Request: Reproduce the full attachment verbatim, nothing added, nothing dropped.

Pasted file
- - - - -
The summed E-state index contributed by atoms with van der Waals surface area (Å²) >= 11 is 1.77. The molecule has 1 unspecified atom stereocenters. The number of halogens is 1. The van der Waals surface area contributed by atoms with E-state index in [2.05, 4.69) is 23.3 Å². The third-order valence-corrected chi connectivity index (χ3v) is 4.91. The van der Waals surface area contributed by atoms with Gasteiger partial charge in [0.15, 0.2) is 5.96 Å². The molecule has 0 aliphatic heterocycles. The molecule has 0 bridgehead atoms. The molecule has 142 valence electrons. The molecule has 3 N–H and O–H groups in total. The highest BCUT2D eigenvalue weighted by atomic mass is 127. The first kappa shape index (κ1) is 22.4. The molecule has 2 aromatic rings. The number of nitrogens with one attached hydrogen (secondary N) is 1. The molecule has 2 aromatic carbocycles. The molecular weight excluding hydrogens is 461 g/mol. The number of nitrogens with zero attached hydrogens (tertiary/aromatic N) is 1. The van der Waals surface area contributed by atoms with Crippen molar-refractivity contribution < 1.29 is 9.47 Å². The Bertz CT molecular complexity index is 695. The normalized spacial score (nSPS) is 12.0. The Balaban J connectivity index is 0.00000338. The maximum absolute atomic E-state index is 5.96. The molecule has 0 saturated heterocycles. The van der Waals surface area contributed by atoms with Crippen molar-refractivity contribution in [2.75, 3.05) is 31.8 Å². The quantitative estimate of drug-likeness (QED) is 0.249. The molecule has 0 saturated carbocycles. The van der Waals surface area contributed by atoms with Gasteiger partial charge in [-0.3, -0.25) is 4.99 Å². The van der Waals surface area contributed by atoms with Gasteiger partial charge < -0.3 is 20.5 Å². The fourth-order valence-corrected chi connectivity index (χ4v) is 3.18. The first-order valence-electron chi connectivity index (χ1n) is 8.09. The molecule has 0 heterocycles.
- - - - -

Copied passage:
The summed E-state index contributed by atoms with van der Waals surface area (Å²) >= 11 is 1.77. The molecule has 1 unspecified atom stereocenters. The number of halogens is 1. The van der Waals surface area contributed by atoms with E-state index in [2.05, 4.69) is 23.3 Å². The third-order valence-corrected chi connectivity index (χ3v) is 4.91. The van der Waals surface area contributed by atoms with Gasteiger partial charge in [0.15, 0.2) is 5.96 Å². The molecule has 0 aliphatic heterocycles. The molecule has 0 bridgehead atoms. The molecule has 142 valence electrons. The molecule has 3 N–H and O–H groups in total. The highest BCUT2D eigenvalue weighted by atomic mass is 127. The first kappa shape index (κ1) is 22.4. The molecule has 2 aromatic rings. The number of nitrogens with one attached hydrogen (secondary N) is 1. The molecule has 2 aromatic carbocycles. The molecular weight excluding hydrogens is 461 g/mol. The number of nitrogens with zero attached hydrogens (tertiary/aromatic N) is 1. The van der Waals surface area contributed by atoms with Crippen molar-refractivity contribution < 1.29 is 9.47 Å². The Bertz CT molecular complexity index is 695. The normalized spacial score (nSPS) is 12.0. The Balaban J connectivity index is 0.00000338. The maximum absolute atomic E-state index is 5.96. The molecule has 0 saturated heterocycles. The van der Waals surface area contributed by atoms with Crippen molar-refractivity contribution in [2.75, 3.05) is 31.8 Å². The quantitative estimate of drug-likeness (QED) is 0.249. The molecule has 0 saturated carbocycles. The van der Waals surface area contributed by atoms with Gasteiger partial charge in [-0.3, -0.25) is 4.99 Å². The van der Waals surface area contributed by atoms with Gasteiger partial charge < -0.3 is 20.5 Å². The fourth-order valence-corrected chi connectivity index (χ4v) is 3.18. The first-order valence-electron chi connectivity index (χ1n) is 8.09. The molecule has 0 heterocycles.